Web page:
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Islamic Advocacy in Practice — 2: Advocating Islam in All Situations

Adil Salahi

Arab News

The Prophet (peace be upon him) provides the best example for us in fulfilling the most important task of delivering God’s message to people and inviting them to accept it and believe in God’s oneness and Muhammad’s message. What few people realize is that delivering God’s message so that people are made aware of what God wants of them was the overriding concern of the Prophet.

He always wanted to make clear to people that he was giving them sound advice as he called on them to believe in God’s oneness.

He asked them no favor in return. He only wanted what would serve them well both in this life and in the life to come.

A most important aspect of the Prophet’s efforts in this regard is that he was keen to inform people of his message and call on them to believe in it in all situations. Even in war, the Prophet did not lose sight of his most important duty, which was the delivery of his message. Here is a very clear example.

The battle of Khybar was a very hard one, because Khybar was a series of forts in which the Jews locked themselves, having stored enough provisions and water to last them for more than a year. The forts were practically impregnable. And to overcome the enemy, the Muslims needed to take one fort at a time. At one stage, the Muslims were making little progress, as the Jews were immune in their besieged fort. A hard slog loomed large. However, the Prophet said to his companions at the end of a very hard and frustrating day: “Tomorrow, I am giving this banner to someone through whom victory will be granted by God. He loves God and His Messenger and is loved by God and His Messenger.”

“People talked much that night about who would get the banner. In the morning, they went to the Prophet; each one of them hoping to have the banner. However, the Prophet said: ‘Where is Ali ibn Abi Talib?’ They said: ‘Here he is, but he has a complaint in his eyes.’ The Prophet sent him a message to come, and he came to him. The Prophet made a gesture of spitting lightly in Ali’s eyes and prayed for his recovery. Soon Ali’s complaint disappeared and his eyes were completely cured. The Prophet handed him the banner. Ali asked: ‘Messenger of God! Do I fight them until they become Muslims like us?’ The Prophet said: ‘Proceed as you are until you have got inside their fort, then call them to Islam, and tell them what their duties to God are according to Islam. By God, should God make you the means of guidance for one person, it would be better for you than all good things in this world.” (Related by Al-Bukahri and Muslim)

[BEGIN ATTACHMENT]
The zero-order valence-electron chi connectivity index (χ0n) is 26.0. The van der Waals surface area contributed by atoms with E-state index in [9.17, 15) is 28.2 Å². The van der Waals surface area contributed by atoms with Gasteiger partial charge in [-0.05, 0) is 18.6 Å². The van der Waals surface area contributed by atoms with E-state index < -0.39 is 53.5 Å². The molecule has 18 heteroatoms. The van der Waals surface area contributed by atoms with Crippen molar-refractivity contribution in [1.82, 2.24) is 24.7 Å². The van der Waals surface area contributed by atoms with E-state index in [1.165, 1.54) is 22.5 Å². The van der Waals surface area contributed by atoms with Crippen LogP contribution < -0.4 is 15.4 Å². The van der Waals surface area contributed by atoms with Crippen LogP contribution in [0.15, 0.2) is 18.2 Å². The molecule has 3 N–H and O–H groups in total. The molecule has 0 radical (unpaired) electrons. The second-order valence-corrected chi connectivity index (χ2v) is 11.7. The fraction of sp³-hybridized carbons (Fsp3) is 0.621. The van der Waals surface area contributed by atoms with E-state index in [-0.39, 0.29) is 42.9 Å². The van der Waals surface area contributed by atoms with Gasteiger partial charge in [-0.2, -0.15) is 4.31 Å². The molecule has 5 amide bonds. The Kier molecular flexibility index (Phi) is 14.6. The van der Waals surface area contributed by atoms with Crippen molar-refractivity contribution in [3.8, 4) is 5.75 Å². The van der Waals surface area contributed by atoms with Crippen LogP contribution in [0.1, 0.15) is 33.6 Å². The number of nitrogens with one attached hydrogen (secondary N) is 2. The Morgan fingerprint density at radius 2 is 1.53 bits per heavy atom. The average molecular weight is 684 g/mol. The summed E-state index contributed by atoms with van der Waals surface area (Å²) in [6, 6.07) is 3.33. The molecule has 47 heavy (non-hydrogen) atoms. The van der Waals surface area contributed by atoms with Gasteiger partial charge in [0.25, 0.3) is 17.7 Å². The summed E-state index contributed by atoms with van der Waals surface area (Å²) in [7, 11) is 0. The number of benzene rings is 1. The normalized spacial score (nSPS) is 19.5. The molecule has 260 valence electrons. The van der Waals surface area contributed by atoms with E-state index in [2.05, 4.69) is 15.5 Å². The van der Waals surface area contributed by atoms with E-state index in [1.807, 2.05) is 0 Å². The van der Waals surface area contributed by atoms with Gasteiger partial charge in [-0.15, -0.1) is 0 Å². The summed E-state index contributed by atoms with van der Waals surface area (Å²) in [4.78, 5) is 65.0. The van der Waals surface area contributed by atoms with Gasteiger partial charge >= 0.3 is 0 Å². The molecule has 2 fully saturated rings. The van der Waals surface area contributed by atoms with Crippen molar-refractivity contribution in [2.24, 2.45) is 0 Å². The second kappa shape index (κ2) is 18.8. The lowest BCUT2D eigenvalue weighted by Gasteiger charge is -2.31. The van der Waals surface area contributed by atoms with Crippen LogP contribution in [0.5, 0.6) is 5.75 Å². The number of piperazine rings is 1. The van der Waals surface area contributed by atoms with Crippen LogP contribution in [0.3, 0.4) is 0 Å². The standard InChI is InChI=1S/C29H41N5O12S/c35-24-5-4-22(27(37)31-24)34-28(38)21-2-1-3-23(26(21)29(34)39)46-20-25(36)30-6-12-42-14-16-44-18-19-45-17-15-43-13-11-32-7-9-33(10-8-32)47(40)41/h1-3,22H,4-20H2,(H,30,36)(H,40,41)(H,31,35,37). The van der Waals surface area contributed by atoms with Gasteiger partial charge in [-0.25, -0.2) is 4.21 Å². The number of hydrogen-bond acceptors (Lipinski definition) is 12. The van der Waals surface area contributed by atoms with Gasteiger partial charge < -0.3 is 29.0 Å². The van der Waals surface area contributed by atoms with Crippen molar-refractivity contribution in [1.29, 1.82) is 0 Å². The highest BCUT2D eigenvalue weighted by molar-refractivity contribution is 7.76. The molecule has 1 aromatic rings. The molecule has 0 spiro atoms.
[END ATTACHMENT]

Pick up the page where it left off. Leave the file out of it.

We should first explain that Islam is averse to war in any situation, but it does not refrain from it when it is inevitable. In this case of Khybar, its Jewish population had attacked the Muslim community, joining other enemies, in more than one battle.

They were preparing for another attack when the Prophet wrested the initiative and moved against them. However, here we see him making the first priority clear to his cousin who was to be the commander. The priority is providing guidance so that people could respond to God’s message and conduct their life in accordance with His law. Hence, when Ali overpowered the enemy and was in their midst, he should first of all call upon those people to consider God’s message and make their response to His call. To emphasize the importance of this task, the Prophet explains to Ali that when he was the means of guidance even for one person, his gain is better than this whole world and all it contains.